The Northeast’s social science staff conduct economic, social, cultural, and policy research. This research focuses on the use and management of commercial and recreational fishery species, protected species, and marine ecosystems. Social science studies help to improve the benefits we all derive from the ocean and the well-being of communities that depend on these marine resources.
Here are some of our most in-demand products. Each reflects years of data collection and analysis:
This interactive product displays trends in key indicators of economic and social performance for commercial fishing activity throughout the Northeast region by fishery management plan. Indicators include measures of fishing revenue, effort, prices, fishing activity by community, community profiles, and community resilience. The fishery management plans covered are for species managed by the New England and the Mid-Atlantic Fishery Management Councils.
Fishing community snapshots provide descriptive community-level information about Northeast fishing cities and towns. Key indicators include landings of commercial and recreational species, community composition, and population demographics. Using this information, the snapshots create a picture of how reliant a community is on marine resources and how vulnerable it is to changes in social and economic conditions.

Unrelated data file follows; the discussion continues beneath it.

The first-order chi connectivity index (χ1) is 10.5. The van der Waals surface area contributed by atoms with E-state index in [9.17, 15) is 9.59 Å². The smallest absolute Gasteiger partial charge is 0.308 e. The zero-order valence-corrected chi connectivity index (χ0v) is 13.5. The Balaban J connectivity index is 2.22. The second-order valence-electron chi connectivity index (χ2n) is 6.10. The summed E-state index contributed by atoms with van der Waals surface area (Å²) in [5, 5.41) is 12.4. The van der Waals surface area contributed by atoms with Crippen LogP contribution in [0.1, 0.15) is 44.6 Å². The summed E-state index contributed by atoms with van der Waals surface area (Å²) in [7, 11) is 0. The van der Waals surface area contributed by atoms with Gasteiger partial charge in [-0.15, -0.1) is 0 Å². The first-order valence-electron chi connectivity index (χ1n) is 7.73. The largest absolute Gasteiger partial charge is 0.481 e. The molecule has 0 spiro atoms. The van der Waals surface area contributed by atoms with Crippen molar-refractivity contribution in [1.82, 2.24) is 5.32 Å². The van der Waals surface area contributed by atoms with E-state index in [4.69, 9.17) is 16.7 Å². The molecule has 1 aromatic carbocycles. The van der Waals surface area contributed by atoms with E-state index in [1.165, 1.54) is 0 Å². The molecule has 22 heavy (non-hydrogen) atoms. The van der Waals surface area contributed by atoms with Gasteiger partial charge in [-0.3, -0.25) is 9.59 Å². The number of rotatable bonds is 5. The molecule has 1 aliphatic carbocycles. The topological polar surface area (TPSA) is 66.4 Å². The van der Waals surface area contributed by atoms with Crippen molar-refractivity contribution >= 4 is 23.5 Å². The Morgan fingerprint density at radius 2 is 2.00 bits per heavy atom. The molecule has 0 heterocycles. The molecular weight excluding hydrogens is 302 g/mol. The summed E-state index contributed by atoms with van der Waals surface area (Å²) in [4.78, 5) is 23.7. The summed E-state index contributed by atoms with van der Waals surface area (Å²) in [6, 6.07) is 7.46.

Landings and revenues from commercial fishing are often presented by port of landing. This set of interactive maps looks at landings and revenues differently, —linking them to where the fish was caught rather than to where it was landed.
Search by species for prices and quantities of fish sold at each of the three major seafood auctions in the region. Includes daily reporting and weekly summaries of auction prices and quantities sold, August 1, 2012 to December 31, 2018.
Social indicators are numerical measures that describe and evaluate the social, economic, and psychological well-being of individuals or communities. This interactive mapping and graphing tool allows users to display and download data that describe and evaluate a coastal community’s ability to respond to changing social, economic, and environmental conditions. The dataset includes information for more than 4,600 coastal communities in 23 states.
A living collection of oral history interviews related to the changing environment, climate, oceans and coasts. Established in 2003, this product allows users to access more than 1,800 interviews conducted with scientists, fishermen, and other stakeholders, and to find information on creating and sharing their own collections.